Greco wants to combat the negative and dehumanizing stereotypes that, as the above tweets show, are still prominent. “We need to destroy the narrative that having an STI equals ‘dirty.’ People are not dirty,” she said. “STIs can happen to anyone, whether you have sex once or several times, whether you're monogamous or not.” Greco, who contracted herpes from an ex who cheated on and assaulted her, said that learning more about it helped her come to terms with it. “I was upset when I was diagnosed, but after I realized how common it is, I felt fine about it. To be honest, the most traumatizing thing was the way in which I got it.”
As for the claim that they’re making light of the topic, Greco insists that their main goal is fostering education and community. “We are trying to debunk hurtful and harmful myths about STIs and the people who have them. We're not downplaying them. We're not minimizing them,” Greco explained. “We don't want people to feel ashamed. There are so many individuals who don't get tested, because they're too afraid, or they get diagnosed with something like herpes or HPV and then feel suicidal. We want people to know that it's really not the end of the world.”
All four women agreed that while STI prevention is important, so is making sure those who do have STIs know they aren’t alone. “With the CDC confirming that most sexually active adults will contract HPV in their lifetime and the World Health Organization finding that 2 out of 3 people worldwide have HSV-1, we know that statistically, more people are likely to have STIs than not. But still, no one talks about it,” de la Cretaz revealed.
She wants to make sure those people know that “generally, STIs are not a death sentence. What's most dangerous is when people are living with one unknowingly. They're most likely to transmit to a partner,” de la Cretaz said. “Those of us who get tested and know our positive status are most likely to be responsible partners who seek full, informed consent from anyone before sexual activity. We spend a lot of time learning how not to contract an STI, without ever facing the reality that, even if you do everything right, you still are very likely to get one. There are plenty of us living happy, fulfilling lives with STIs. That narrative is important; what do you do once you get an STI? Your life isn't over, you are lovable and worthy of love, and you deserve to know it.”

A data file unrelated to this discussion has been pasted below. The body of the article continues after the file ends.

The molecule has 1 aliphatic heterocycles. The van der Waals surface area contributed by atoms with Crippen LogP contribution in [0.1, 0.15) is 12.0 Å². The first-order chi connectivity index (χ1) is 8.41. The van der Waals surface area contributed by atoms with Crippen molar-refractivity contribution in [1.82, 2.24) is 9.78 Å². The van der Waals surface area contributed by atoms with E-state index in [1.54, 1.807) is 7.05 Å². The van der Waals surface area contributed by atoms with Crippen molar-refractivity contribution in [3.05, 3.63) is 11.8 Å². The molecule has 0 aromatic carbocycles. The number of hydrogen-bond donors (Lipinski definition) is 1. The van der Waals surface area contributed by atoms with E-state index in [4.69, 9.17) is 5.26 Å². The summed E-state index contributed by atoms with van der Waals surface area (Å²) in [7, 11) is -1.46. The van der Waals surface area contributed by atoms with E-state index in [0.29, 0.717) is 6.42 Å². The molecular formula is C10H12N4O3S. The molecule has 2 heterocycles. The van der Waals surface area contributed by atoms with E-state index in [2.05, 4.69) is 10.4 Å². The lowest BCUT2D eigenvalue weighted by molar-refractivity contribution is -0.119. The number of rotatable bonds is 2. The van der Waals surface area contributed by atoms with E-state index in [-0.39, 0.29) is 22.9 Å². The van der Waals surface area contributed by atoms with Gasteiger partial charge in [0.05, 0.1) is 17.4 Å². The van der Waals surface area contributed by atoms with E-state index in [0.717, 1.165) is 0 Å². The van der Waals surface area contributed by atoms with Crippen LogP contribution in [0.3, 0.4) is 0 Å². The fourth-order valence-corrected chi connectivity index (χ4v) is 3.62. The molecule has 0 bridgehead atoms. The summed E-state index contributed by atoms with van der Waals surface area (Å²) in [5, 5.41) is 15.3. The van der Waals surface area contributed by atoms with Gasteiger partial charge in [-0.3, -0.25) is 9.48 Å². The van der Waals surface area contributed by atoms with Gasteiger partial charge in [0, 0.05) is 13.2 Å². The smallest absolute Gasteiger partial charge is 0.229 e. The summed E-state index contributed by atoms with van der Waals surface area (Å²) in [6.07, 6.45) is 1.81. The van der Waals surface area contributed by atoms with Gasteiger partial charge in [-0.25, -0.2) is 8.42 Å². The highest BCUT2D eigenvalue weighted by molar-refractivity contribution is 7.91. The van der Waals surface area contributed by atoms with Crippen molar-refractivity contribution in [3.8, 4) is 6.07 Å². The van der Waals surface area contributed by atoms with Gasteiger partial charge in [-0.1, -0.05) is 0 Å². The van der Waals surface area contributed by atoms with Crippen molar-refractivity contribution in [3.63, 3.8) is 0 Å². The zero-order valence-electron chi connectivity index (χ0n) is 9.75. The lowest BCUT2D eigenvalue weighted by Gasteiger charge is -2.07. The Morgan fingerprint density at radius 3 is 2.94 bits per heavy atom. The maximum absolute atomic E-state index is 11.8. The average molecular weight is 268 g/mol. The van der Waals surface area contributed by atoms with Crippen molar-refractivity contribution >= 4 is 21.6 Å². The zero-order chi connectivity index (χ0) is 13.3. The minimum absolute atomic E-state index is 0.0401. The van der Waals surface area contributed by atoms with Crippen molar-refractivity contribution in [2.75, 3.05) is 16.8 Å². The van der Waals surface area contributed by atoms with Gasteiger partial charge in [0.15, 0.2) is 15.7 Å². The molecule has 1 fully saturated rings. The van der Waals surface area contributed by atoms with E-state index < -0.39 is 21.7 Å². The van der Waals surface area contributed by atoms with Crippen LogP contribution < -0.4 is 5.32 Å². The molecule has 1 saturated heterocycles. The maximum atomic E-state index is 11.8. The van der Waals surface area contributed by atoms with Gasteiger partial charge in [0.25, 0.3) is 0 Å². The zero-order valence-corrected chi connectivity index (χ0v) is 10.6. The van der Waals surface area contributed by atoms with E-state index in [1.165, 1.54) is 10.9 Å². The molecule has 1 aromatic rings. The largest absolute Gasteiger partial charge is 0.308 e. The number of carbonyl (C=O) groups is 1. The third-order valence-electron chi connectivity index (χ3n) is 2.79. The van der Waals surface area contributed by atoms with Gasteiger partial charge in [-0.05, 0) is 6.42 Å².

The hashtag is an extension of their desire to advance the conversation from simply should you get tested or not, to tackling the everyday concerns about what it’s like to deal with an STI. To that end, de la Cretaz has previously written about what it’s like dealing with herpes while pregnant and how it’s improved her relationship with her now-husband, neither of which are commonly heard perspectives.
All four women also said the consequences women with STIs face is higher than that for men. “The stigma women face for having an STI is definitely heavier than our male counterparts face. I feel this is because it's normal for men to have sex, but society does not want to hear about women having sex, exploring themselves and their sexual desires, or even being prideful about their bodies,” said Axelrod.
The demonization of people with STIs that’s played out on Twitter is atrocious, and shows an astounding lack of empathy. The CDC has a slogan they’re using for STD Awareness Month: “Talk. Test. Treat.” These women are talking, and in the process, making space for those who very likely at some point in their lifetime absorbed some of the same disturbing messages the trolls are spouting.
Despite the trolls, they believe the hashtag, which is still generating new Tweets, has been worthwhile. “Multiple people disclosed their STI status in public for the first time. Helping that happen feels like success to me. A single tweet can be life-changing for someone still struggling with shame and self-doubt,” said Dawson.